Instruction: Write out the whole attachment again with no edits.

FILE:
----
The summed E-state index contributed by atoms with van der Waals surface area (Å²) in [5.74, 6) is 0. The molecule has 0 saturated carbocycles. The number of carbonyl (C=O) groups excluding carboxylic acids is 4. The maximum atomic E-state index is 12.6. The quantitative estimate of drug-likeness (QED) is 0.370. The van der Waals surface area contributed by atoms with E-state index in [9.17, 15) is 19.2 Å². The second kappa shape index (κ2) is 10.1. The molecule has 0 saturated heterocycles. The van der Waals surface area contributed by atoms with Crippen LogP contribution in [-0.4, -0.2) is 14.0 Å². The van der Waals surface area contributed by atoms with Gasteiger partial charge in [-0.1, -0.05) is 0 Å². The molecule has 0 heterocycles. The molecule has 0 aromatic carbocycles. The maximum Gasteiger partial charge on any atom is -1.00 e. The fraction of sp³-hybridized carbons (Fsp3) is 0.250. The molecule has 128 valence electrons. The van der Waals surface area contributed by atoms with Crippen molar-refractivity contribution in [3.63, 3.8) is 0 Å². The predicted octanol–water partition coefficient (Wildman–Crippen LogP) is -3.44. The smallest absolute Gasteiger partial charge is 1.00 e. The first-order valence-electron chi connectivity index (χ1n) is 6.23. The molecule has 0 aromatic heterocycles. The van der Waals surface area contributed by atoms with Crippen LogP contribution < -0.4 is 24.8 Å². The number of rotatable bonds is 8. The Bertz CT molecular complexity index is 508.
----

The summed E-state index contributed by atoms with van der Waals surface area (Å²) in [5.74, 6) is 0. The molecule has 0 saturated carbocycles. The number of carbonyl (C=O) groups excluding carboxylic acids is 4. The maximum atomic E-state index is 12.6. The quantitative estimate of drug-likeness (QED) is 0.370. The van der Waals surface area contributed by atoms with E-state index in [9.17, 15) is 19.2 Å². The second kappa shape index (κ2) is 10.1. The molecule has 0 saturated heterocycles. The van der Waals surface area contributed by atoms with Crippen LogP contribution in [-0.4, -0.2) is 14.0 Å². The van der Waals surface area contributed by atoms with Gasteiger partial charge in [-0.1, -0.05) is 0 Å². The molecule has 0 heterocycles. The molecule has 0 aromatic carbocycles. The maximum Gasteiger partial charge on any atom is -1.00 e. The fraction of sp³-hybridized carbons (Fsp3) is 0.250. The molecule has 128 valence electrons. The van der Waals surface area contributed by atoms with Crippen molar-refractivity contribution in [3.63, 3.8) is 0 Å². The predicted octanol–water partition coefficient (Wildman–Crippen LogP) is -3.44. The smallest absolute Gasteiger partial charge is 1.00 e. The first-order valence-electron chi connectivity index (χ1n) is 6.23. The molecule has 0 aromatic heterocycles. The van der Waals surface area contributed by atoms with Crippen LogP contribution < -0.4 is 24.8 Å². The number of rotatable bonds is 8. The Bertz CT molecular complexity index is 508.